Ambassador Stephen Gomersall joined fellow Britons and a number of Japanese observers to witness the results of the election roll in over a buffet breakfast Friday morning at the British Embassy.
Among the Japanese politicians present was former Foreign Minister Yohei Kono, who also serves as chairman of the Anglo-Japanese parliamentary group.
“There is a feeling that Westminster is a model of democracy and there is a high level of interest in the way the British Parliament does things and the way in which things are changing,” Gomersall said.
Attention focused on three large TV screens tuned in to BBC World coverage of the election in the residence of Stuart Jack, minister at the embassy, which included live reports from key constituencies across the country.
“We’re very pleased at the turnout and there seems to be a lot of interest in the election here,” Jack said. “It is very pleasing that they’re following it so closely, and we have found considerable interest in the British style of government.”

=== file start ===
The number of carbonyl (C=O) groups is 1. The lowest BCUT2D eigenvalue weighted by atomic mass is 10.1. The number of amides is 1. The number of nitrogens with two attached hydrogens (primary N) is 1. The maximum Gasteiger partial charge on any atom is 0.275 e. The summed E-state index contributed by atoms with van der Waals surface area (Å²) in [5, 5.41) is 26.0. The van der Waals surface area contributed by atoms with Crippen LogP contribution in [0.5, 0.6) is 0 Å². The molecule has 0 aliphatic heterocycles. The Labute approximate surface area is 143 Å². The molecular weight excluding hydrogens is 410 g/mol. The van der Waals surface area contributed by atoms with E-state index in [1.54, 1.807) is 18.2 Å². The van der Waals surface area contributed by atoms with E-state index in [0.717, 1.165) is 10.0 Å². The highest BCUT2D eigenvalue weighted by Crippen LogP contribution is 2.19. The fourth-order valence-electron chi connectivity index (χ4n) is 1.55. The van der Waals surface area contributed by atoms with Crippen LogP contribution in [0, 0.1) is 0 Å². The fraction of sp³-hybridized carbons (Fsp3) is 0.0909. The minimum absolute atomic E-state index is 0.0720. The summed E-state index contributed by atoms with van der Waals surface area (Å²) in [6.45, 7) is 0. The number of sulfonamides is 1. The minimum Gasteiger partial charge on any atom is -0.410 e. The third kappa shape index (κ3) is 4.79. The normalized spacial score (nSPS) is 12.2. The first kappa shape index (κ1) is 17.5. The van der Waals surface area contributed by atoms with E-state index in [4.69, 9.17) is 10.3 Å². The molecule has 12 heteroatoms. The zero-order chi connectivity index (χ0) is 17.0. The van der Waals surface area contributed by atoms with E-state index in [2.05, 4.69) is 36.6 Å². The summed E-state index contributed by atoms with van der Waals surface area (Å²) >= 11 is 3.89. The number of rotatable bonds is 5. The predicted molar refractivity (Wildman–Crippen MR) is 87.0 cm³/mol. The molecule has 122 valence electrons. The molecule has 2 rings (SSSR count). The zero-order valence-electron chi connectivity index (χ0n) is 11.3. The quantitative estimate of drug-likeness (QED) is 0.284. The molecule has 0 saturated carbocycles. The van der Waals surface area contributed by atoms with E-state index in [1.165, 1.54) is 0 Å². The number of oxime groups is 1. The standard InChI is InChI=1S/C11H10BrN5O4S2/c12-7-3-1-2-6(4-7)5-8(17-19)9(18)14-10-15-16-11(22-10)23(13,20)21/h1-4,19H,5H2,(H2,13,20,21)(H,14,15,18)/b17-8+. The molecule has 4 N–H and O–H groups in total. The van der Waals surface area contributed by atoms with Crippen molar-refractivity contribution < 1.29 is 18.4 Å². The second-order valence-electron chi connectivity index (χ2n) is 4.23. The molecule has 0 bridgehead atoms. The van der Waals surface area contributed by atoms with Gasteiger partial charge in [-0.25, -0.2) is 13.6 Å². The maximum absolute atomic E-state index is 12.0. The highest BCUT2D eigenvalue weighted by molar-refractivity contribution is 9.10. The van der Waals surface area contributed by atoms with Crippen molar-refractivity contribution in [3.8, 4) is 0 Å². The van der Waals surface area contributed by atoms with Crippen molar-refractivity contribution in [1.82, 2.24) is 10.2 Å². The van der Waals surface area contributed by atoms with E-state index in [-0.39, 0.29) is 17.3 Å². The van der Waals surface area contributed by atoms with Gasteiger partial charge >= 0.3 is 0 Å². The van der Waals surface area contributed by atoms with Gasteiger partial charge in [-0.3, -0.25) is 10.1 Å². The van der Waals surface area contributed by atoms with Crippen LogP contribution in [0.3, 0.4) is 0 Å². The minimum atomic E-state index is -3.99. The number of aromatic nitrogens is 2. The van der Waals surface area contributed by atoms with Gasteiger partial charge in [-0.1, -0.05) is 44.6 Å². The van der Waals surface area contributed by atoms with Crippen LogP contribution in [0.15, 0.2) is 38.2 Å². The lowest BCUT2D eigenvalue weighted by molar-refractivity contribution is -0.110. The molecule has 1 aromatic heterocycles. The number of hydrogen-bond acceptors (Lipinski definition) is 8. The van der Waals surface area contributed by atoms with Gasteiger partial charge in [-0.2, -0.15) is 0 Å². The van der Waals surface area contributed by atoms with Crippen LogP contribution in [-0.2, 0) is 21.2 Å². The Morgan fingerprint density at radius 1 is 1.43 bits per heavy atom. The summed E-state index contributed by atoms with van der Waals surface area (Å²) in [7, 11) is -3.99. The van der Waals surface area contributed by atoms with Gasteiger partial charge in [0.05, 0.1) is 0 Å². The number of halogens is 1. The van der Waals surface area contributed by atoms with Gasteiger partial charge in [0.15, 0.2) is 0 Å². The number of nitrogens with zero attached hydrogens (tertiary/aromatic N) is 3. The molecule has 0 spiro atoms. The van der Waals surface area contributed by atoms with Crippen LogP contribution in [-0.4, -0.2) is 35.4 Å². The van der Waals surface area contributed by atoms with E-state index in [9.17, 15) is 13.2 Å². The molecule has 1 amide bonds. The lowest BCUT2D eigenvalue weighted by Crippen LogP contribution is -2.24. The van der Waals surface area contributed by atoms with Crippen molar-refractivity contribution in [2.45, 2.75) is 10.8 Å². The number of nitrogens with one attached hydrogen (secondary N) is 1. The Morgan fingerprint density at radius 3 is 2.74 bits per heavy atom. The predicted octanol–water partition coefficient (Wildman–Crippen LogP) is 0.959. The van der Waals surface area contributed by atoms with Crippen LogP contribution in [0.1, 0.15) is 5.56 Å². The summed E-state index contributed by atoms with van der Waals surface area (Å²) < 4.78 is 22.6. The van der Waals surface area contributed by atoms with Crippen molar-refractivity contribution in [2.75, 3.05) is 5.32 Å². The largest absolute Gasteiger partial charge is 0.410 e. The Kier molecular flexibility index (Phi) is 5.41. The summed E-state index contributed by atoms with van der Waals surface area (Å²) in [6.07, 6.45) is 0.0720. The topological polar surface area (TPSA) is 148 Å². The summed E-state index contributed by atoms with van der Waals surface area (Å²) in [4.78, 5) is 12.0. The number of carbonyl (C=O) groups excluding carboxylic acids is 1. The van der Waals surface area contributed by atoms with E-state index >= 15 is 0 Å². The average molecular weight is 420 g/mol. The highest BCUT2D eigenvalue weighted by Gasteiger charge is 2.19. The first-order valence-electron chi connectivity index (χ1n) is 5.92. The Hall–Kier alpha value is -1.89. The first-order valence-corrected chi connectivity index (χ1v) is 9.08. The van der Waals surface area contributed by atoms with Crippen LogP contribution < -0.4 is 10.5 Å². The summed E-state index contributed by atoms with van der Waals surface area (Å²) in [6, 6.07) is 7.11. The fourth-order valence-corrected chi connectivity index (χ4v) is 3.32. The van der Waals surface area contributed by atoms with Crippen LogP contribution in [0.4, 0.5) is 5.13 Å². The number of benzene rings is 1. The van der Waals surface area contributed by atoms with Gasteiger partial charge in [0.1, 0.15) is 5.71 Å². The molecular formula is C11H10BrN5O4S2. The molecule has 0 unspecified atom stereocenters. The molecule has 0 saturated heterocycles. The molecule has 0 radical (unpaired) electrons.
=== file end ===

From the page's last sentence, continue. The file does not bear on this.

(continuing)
It was not immediately clear what the Japanese viewers made of the on-screen antics of Peter Snow — a presenter who traditionally presides over election night broadcasts. Snow is renowned for his wild gesticulations and love of eye-catching computer graphics to indicate voting trends.
Shortly before 9 a.m. in Tokyo, Snow was predicting that Prime Minister Tony Blair’s ruling Labor Party was on course to win 175 seats in Parliament, just a few short of the landslide victory he won four years ago.
One of the first results to be announced was that of Gordon Brown, chancellor of the exchequer, who was comfortably returned in his Scottish constituency.
“The time difference allows us to lay this on and quite a lot of Diet members expressed an interest in coming along, especially with the political reform that is under way here at the moment,” said Sue Kinoshita, press officer at the embassy.
“One thing that I have noticed is the expressions of surprise at how fast the results have come in, even though the election has been a little less exciting this time round.”
In a time of both misinformation and too much information, quality journalism is more crucial than ever.
By subscribing, you can help us get the story right.